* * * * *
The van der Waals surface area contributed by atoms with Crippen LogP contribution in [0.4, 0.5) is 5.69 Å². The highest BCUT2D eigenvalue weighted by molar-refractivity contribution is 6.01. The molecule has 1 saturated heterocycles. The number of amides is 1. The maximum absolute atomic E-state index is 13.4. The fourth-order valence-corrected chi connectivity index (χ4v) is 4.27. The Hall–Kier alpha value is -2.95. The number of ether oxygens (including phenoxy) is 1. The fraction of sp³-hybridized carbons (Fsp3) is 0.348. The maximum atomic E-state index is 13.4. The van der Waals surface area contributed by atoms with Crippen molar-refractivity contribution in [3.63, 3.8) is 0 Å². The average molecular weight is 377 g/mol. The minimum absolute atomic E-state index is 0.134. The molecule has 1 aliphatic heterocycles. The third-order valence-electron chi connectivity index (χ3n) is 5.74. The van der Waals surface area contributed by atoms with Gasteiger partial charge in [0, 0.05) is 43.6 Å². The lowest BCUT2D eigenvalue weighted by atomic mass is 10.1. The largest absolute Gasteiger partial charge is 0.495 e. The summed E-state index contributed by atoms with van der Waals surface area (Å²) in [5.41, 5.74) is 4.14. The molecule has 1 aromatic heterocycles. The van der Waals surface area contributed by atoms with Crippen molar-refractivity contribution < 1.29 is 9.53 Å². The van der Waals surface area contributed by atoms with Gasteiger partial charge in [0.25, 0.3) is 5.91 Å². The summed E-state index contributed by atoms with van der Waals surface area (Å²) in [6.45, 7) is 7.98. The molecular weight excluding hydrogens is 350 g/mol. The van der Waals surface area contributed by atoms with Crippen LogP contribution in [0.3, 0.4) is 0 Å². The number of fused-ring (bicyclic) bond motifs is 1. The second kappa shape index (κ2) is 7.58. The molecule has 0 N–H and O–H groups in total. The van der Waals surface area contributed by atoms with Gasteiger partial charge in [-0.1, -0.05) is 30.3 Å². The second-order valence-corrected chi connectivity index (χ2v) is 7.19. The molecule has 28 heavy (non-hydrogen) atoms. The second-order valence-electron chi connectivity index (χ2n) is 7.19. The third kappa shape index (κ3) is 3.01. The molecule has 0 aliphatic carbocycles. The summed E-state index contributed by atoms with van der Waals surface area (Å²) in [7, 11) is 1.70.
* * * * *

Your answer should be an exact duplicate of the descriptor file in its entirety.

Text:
The van der Waals surface area contributed by atoms with Crippen LogP contribution in [0.4, 0.5) is 5.69 Å². The highest BCUT2D eigenvalue weighted by molar-refractivity contribution is 6.01. The molecule has 1 saturated heterocycles. The number of amides is 1. The maximum absolute atomic E-state index is 13.4. The fourth-order valence-corrected chi connectivity index (χ4v) is 4.27. The Hall–Kier alpha value is -2.95. The number of ether oxygens (including phenoxy) is 1. The fraction of sp³-hybridized carbons (Fsp3) is 0.348. The maximum atomic E-state index is 13.4. The van der Waals surface area contributed by atoms with Crippen molar-refractivity contribution in [3.63, 3.8) is 0 Å². The average molecular weight is 377 g/mol. The minimum absolute atomic E-state index is 0.134. The molecule has 1 aliphatic heterocycles. The third-order valence-electron chi connectivity index (χ3n) is 5.74. The van der Waals surface area contributed by atoms with Gasteiger partial charge in [0, 0.05) is 43.6 Å². The lowest BCUT2D eigenvalue weighted by atomic mass is 10.1. The largest absolute Gasteiger partial charge is 0.495 e. The summed E-state index contributed by atoms with van der Waals surface area (Å²) in [5.41, 5.74) is 4.14. The molecule has 1 aromatic heterocycles. The van der Waals surface area contributed by atoms with Crippen molar-refractivity contribution < 1.29 is 9.53 Å². The van der Waals surface area contributed by atoms with Gasteiger partial charge in [0.25, 0.3) is 5.91 Å². The summed E-state index contributed by atoms with van der Waals surface area (Å²) in [6.45, 7) is 7.98. The molecular weight excluding hydrogens is 350 g/mol. The van der Waals surface area contributed by atoms with Crippen LogP contribution in [0.3, 0.4) is 0 Å². The number of fused-ring (bicyclic) bond motifs is 1. The second kappa shape index (κ2) is 7.58. The molecule has 0 N–H and O–H groups in total. The van der Waals surface area contributed by atoms with Gasteiger partial charge in [-0.1, -0.05) is 30.3 Å². The second-order valence-corrected chi connectivity index (χ2v) is 7.19. The molecule has 28 heavy (non-hydrogen) atoms. The second-order valence-electron chi connectivity index (χ2n) is 7.19. The third kappa shape index (κ3) is 3.01. The molecule has 0 aliphatic carbocycles. The summed E-state index contributed by atoms with van der Waals surface area (Å²) in [7, 11) is 1.70.